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Quote:
Originally Posted by Ledgem View Post
HD-DVD was a completed product and it was region-free. I see some of you howling with delight about how the US and Japan are in the same region. I'm quite angry that we're still being subject to that garbage at all. I utterly detest the forced controls imposed on DVD regions, and I hate to see it still being carried on.
It was also somewhere (since I can't find the source) that Sony purposely separated the region code locking and the BD encryption into two separate channels in the standard since they knew people were going to go after the region codes. The strange irony of this is all the hacker types are going after the encryption, not the region codes, since region codes are easily changeable on the computer.
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Old 2008-02-22, 11:19   Link #47
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actually bayoab, there currently is no way to circumvent the region codes on the disks, but the encryption was broken pretty fast after it came out, so i think they're trying incorporate a more advanced method of encryption or something like that.
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Old 2008-02-22, 13:22   Link #48
Ledgem
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Originally Posted by NoSanninWa View Post
Yeah, well Betamax lost to VHS also. It's all about the marketing. Personally I think Blu-Ray won because it has the cooler name. And Blu-Ray is only 2 syllables while HD-DVD is 5 syllables. They may take up about the same space on the page, but HD-DVD is much harder and longer to say.
I may be misunderstanding why you're bringing up Betamax vs. VHS, but is it because you're saying that a superior format (Beta) lost to an inferior format (VHS) in the past? The Beta technical specifications may seem superior to VHS, but I've actually read a rather compelling argument which shows that VHS was the superior format for regular consumers - and not just because it won. If you'd be interested, I can probably dig it up.

As for why Blu-ray won specifically, it all has to do with movie studio support. I don't know what goes on behind the scenes, but I wouldn't be surprised if studios are bribed/persuaded to adopt a certain standard exclusively, similar to how video game companies are persuaded to make a release exclusive to a certain console. Eventually it came to be that even a slight majority of the studios signed on to Blu-ray exclusively, and the rest soon followed. HD-DVD was more established and was cheaper, but because it had no studio support it quickly lost retail support as well and dried up. I don't imagine that the movie studios cared too much about what the name of the format was or what the technical specifications were.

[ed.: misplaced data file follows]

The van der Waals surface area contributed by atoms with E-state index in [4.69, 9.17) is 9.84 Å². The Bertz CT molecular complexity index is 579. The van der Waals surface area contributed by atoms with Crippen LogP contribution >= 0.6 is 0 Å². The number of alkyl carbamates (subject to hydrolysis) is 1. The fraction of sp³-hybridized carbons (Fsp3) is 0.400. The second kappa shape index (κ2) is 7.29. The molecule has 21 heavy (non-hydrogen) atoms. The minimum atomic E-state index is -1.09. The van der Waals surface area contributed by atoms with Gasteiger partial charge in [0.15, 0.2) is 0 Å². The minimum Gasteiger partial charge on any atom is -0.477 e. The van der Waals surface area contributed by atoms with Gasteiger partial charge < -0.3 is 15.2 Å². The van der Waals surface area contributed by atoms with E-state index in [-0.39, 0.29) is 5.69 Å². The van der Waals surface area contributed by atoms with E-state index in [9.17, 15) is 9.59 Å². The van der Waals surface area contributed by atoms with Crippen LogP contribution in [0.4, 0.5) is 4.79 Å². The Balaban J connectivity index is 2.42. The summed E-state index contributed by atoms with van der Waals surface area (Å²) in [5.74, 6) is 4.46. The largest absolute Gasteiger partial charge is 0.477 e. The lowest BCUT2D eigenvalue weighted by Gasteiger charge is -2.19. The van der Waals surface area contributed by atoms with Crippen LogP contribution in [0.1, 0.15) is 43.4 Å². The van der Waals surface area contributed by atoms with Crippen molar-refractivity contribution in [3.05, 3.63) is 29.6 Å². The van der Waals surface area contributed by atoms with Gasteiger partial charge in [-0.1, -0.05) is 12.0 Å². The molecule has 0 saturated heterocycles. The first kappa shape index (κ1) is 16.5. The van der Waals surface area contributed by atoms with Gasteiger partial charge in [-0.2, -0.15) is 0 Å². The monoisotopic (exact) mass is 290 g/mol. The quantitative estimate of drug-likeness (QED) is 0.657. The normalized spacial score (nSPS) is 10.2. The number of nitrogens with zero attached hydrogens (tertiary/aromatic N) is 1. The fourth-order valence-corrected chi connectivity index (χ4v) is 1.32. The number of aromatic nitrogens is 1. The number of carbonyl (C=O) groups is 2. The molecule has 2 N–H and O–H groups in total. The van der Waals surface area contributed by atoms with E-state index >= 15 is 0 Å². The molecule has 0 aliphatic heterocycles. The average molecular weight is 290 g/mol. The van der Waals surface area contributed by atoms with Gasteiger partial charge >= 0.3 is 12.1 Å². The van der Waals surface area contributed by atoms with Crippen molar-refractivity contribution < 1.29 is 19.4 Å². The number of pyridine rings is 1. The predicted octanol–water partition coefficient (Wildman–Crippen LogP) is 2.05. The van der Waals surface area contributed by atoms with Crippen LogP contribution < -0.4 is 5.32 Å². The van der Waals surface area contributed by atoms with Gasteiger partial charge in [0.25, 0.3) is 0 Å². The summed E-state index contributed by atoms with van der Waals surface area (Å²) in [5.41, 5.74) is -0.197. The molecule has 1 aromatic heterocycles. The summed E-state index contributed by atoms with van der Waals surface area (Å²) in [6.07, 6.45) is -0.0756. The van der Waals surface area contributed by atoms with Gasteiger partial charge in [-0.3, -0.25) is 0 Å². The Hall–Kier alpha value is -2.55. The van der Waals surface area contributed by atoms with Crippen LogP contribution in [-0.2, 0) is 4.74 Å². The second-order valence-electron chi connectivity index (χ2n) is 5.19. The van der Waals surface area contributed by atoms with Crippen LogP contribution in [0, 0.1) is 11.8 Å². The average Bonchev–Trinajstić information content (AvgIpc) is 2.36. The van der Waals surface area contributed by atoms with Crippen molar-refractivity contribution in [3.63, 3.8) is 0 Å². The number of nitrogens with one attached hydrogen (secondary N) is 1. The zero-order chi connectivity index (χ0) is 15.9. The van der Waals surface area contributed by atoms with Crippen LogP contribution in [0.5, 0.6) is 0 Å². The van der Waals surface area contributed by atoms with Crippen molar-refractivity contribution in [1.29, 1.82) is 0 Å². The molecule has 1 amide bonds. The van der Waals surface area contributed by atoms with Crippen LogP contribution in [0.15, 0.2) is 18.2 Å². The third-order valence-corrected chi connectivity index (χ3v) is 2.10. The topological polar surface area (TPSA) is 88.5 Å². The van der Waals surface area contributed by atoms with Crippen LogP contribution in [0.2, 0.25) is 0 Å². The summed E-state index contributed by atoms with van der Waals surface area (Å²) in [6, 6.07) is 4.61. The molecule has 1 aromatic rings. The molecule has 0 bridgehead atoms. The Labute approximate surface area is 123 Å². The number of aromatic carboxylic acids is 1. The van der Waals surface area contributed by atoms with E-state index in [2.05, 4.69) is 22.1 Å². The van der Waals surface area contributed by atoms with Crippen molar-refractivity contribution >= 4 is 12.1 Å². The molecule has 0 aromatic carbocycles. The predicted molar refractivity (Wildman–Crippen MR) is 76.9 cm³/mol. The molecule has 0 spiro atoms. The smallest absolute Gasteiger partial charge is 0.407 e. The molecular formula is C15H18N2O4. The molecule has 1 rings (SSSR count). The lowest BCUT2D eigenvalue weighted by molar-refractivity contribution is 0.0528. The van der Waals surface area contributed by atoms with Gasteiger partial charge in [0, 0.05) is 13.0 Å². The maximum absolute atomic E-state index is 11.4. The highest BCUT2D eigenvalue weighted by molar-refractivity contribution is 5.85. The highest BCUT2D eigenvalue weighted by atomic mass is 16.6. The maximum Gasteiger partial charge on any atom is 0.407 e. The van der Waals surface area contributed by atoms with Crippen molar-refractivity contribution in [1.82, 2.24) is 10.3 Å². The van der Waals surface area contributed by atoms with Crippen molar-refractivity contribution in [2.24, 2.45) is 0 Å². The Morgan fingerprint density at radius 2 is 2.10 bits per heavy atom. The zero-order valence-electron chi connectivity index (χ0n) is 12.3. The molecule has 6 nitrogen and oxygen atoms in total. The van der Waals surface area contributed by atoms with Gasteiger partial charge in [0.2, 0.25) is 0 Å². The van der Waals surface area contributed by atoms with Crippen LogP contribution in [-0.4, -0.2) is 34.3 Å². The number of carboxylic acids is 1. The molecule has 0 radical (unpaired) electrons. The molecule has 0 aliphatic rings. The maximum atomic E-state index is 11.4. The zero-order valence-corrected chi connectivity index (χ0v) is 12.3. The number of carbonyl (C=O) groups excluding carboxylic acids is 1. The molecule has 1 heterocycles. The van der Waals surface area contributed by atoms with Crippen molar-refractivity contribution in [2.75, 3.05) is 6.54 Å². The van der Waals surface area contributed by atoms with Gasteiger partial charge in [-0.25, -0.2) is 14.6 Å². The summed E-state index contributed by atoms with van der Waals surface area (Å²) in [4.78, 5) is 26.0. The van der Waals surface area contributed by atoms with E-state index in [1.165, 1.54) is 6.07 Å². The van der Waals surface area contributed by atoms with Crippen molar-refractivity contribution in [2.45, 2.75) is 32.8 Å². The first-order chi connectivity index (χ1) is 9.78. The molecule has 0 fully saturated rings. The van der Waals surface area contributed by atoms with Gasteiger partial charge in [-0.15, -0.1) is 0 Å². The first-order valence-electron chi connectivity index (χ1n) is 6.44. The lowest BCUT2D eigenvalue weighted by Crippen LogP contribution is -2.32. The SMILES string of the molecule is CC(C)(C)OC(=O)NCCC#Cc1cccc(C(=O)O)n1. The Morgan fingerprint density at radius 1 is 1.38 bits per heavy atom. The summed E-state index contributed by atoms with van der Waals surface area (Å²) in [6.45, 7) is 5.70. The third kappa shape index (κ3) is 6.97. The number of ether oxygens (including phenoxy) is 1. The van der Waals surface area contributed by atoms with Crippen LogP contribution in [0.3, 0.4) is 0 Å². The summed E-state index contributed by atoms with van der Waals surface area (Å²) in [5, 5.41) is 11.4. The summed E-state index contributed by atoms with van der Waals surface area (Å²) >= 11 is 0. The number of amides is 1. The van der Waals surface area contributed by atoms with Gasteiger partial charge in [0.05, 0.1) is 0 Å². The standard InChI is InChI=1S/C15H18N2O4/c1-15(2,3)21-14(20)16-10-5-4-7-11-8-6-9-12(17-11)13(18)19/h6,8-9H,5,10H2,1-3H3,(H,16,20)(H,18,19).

Quote:
And to answer your actual question, Blu-Ray will theoretically hold twice the capacity of a HD-DVD, so if you want 50GB on a single disk, then you won as a consumer.
This is true. HD-DVD was marked as being able to hold 15 GB on a single layer, making for 30 GB dual-layer discs (versus DVD's 4.7 GB per layer). Blu-ray does 25 GB per layer, making for those 50 GB dual-layer discs that you mentioned.

Quote:
Originally Posted by D a m i e n View Post
iirc when betamax lost to VHS it was partially due to the porn industrie choosing to the VHS format for their releases.
Never underestimate the power of porn!!
While that's largely accepted as truth, the decisions of the porn industry clearly didn't have the influence of the past. Times have changed, and the influential players were the regular movie studios this time around.
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Old 2008-02-22, 13:48   Link #49
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I was around to watch the Beta/VHS format "wars," and I see all sorts of claims about why VHS won that just don't ring true to me. (I was actually working for a consulting company that specialized in new media at the time, and home video was one of my "beats.")

At the time that the two formats were in direct competition (mid-1970's), there was hardly any pre-recorded content in either format. People were buying VCRs to record off-air, not to watch rental movies. So when VHS arrived at a lower price point, with the capacity to record a full two-hour movie, it easily won over ordinary consumers when they compared it to a more expensive device with half the recording time. Eventually Beta had competitive recording times, but by then the market had spoken. Longer recording times, even with lower video quality, was the preferred choice.